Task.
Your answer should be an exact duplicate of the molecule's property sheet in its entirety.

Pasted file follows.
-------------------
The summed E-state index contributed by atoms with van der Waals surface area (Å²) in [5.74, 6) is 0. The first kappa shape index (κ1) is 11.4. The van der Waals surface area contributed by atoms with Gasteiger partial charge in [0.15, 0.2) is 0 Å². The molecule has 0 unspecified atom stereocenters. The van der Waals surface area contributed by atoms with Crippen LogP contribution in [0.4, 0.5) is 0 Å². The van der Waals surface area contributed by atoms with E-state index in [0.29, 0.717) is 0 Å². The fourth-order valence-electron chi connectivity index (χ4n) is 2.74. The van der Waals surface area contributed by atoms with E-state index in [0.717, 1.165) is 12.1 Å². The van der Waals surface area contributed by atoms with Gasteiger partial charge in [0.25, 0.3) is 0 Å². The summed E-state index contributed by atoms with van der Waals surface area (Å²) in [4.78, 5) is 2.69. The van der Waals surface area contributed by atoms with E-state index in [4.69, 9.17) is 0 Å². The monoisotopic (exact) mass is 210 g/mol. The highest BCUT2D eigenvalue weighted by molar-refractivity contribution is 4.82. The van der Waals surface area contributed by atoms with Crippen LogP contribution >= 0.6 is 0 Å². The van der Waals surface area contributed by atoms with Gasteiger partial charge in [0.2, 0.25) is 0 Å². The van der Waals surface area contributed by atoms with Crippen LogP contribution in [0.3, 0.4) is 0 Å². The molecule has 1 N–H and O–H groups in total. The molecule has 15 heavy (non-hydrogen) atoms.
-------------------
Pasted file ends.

The summed E-state index contributed by atoms with van der Waals surface area (Å²) in [5.74, 6) is 0. The first kappa shape index (κ1) is 11.4. The van der Waals surface area contributed by atoms with Gasteiger partial charge in [0.15, 0.2) is 0 Å². The molecule has 0 unspecified atom stereocenters. The van der Waals surface area contributed by atoms with Crippen LogP contribution in [0.4, 0.5) is 0 Å². The van der Waals surface area contributed by atoms with E-state index in [0.29, 0.717) is 0 Å². The fourth-order valence-electron chi connectivity index (χ4n) is 2.74. The van der Waals surface area contributed by atoms with E-state index in [0.717, 1.165) is 12.1 Å². The van der Waals surface area contributed by atoms with Gasteiger partial charge in [0.25, 0.3) is 0 Å². The summed E-state index contributed by atoms with van der Waals surface area (Å²) in [4.78, 5) is 2.69. The van der Waals surface area contributed by atoms with E-state index in [4.69, 9.17) is 0 Å². The monoisotopic (exact) mass is 210 g/mol. The highest BCUT2D eigenvalue weighted by molar-refractivity contribution is 4.82. The van der Waals surface area contributed by atoms with Crippen LogP contribution >= 0.6 is 0 Å². The van der Waals surface area contributed by atoms with Gasteiger partial charge in [0.2, 0.25) is 0 Å². The van der Waals surface area contributed by atoms with Crippen LogP contribution in [0.3, 0.4) is 0 Å². The molecule has 1 N–H and O–H groups in total. The molecule has 15 heavy (non-hydrogen) atoms.